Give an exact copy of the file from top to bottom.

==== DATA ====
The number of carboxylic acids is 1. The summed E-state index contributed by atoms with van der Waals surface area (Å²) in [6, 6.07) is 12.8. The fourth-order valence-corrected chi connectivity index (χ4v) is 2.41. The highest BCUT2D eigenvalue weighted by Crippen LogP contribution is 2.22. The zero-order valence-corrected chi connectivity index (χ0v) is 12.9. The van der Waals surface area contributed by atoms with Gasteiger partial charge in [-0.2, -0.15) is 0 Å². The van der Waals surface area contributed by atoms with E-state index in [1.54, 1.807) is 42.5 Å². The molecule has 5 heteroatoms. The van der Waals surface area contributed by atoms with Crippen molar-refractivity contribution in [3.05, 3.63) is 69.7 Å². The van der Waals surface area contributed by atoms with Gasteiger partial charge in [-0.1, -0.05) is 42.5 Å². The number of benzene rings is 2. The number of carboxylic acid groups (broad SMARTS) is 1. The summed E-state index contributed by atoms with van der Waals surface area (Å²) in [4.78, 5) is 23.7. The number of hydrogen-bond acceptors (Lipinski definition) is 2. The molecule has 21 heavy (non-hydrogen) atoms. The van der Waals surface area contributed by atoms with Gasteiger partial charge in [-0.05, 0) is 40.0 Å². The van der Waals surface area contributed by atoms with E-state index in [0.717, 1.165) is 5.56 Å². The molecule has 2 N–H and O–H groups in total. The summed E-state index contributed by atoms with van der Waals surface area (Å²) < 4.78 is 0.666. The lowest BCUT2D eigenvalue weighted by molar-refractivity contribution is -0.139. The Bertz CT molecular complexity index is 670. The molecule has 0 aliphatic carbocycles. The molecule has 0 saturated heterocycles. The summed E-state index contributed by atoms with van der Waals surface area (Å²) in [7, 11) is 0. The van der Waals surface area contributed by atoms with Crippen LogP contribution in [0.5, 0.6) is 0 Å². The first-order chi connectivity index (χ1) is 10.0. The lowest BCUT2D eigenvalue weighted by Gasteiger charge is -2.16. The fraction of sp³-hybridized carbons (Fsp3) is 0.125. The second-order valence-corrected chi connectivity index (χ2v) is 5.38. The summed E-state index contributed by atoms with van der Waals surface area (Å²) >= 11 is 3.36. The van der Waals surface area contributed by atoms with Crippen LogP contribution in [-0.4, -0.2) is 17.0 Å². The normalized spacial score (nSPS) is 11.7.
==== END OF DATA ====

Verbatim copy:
The number of carboxylic acids is 1. The summed E-state index contributed by atoms with van der Waals surface area (Å²) in [6, 6.07) is 12.8. The fourth-order valence-corrected chi connectivity index (χ4v) is 2.41. The highest BCUT2D eigenvalue weighted by Crippen LogP contribution is 2.22. The zero-order valence-corrected chi connectivity index (χ0v) is 12.9. The van der Waals surface area contributed by atoms with Gasteiger partial charge in [-0.2, -0.15) is 0 Å². The van der Waals surface area contributed by atoms with E-state index in [1.54, 1.807) is 42.5 Å². The molecule has 5 heteroatoms. The van der Waals surface area contributed by atoms with Crippen molar-refractivity contribution in [3.05, 3.63) is 69.7 Å². The van der Waals surface area contributed by atoms with Gasteiger partial charge in [-0.1, -0.05) is 42.5 Å². The number of benzene rings is 2. The number of carboxylic acid groups (broad SMARTS) is 1. The summed E-state index contributed by atoms with van der Waals surface area (Å²) in [4.78, 5) is 23.7. The number of hydrogen-bond acceptors (Lipinski definition) is 2. The molecule has 21 heavy (non-hydrogen) atoms. The van der Waals surface area contributed by atoms with Gasteiger partial charge in [-0.05, 0) is 40.0 Å². The van der Waals surface area contributed by atoms with E-state index in [0.717, 1.165) is 5.56 Å². The molecule has 2 N–H and O–H groups in total. The summed E-state index contributed by atoms with van der Waals surface area (Å²) < 4.78 is 0.666. The lowest BCUT2D eigenvalue weighted by molar-refractivity contribution is -0.139. The Bertz CT molecular complexity index is 670. The molecule has 0 aliphatic carbocycles. The molecule has 0 saturated heterocycles. The summed E-state index contributed by atoms with van der Waals surface area (Å²) in [7, 11) is 0. The van der Waals surface area contributed by atoms with Crippen LogP contribution in [0.5, 0.6) is 0 Å². The first-order chi connectivity index (χ1) is 10.0. The lowest BCUT2D eigenvalue weighted by Gasteiger charge is -2.16. The fraction of sp³-hybridized carbons (Fsp3) is 0.125. The second-order valence-corrected chi connectivity index (χ2v) is 5.38. The summed E-state index contributed by atoms with van der Waals surface area (Å²) >= 11 is 3.36. The van der Waals surface area contributed by atoms with Crippen LogP contribution in [-0.4, -0.2) is 17.0 Å². The normalized spacial score (nSPS) is 11.7.